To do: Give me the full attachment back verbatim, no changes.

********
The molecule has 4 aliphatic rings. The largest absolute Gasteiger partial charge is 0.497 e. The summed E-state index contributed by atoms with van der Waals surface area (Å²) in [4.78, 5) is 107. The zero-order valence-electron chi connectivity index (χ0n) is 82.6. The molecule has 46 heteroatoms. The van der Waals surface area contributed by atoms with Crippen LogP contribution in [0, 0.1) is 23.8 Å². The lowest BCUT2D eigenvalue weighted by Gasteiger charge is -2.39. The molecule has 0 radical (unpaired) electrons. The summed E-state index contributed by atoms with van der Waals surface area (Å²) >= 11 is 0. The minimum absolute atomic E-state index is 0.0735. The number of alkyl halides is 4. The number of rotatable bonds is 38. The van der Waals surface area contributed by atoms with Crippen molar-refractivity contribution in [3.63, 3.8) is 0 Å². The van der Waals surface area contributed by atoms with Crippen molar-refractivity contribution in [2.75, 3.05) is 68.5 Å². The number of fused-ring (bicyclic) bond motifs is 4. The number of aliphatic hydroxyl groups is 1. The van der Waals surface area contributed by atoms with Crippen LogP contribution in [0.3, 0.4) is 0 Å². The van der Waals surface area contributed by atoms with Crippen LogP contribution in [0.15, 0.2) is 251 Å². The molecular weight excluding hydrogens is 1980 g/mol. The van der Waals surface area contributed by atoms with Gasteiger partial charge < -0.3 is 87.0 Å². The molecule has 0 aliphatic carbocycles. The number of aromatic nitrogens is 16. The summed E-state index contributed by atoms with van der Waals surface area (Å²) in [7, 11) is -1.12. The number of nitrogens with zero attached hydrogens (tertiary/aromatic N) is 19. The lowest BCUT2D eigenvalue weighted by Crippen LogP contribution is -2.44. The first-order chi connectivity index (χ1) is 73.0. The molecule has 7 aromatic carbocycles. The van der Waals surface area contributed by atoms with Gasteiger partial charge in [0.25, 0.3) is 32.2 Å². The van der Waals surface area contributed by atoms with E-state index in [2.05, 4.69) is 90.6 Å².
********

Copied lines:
The molecule has 4 aliphatic rings. The largest absolute Gasteiger partial charge is 0.497 e. The summed E-state index contributed by atoms with van der Waals surface area (Å²) in [4.78, 5) is 107. The zero-order valence-electron chi connectivity index (χ0n) is 82.6. The molecule has 46 heteroatoms. The van der Waals surface area contributed by atoms with Crippen LogP contribution in [0, 0.1) is 23.8 Å². The lowest BCUT2D eigenvalue weighted by Gasteiger charge is -2.39. The molecule has 0 radical (unpaired) electrons. The summed E-state index contributed by atoms with van der Waals surface area (Å²) >= 11 is 0. The minimum absolute atomic E-state index is 0.0735. The number of alkyl halides is 4. The number of rotatable bonds is 38. The van der Waals surface area contributed by atoms with Crippen molar-refractivity contribution in [3.63, 3.8) is 0 Å². The van der Waals surface area contributed by atoms with Crippen molar-refractivity contribution in [2.75, 3.05) is 68.5 Å². The number of fused-ring (bicyclic) bond motifs is 4. The number of aliphatic hydroxyl groups is 1. The van der Waals surface area contributed by atoms with Crippen LogP contribution in [0.3, 0.4) is 0 Å². The van der Waals surface area contributed by atoms with Crippen LogP contribution in [0.15, 0.2) is 251 Å². The molecular weight excluding hydrogens is 1980 g/mol. The van der Waals surface area contributed by atoms with Gasteiger partial charge < -0.3 is 87.0 Å². The molecule has 0 aliphatic carbocycles. The number of aromatic nitrogens is 16. The summed E-state index contributed by atoms with van der Waals surface area (Å²) in [7, 11) is -1.12. The number of nitrogens with zero attached hydrogens (tertiary/aromatic N) is 19. The lowest BCUT2D eigenvalue weighted by Crippen LogP contribution is -2.44. The first-order chi connectivity index (χ1) is 73.0. The molecule has 7 aromatic carbocycles. The van der Waals surface area contributed by atoms with Gasteiger partial charge in [0.25, 0.3) is 32.2 Å². The van der Waals surface area contributed by atoms with E-state index in [2.05, 4.69) is 90.6 Å².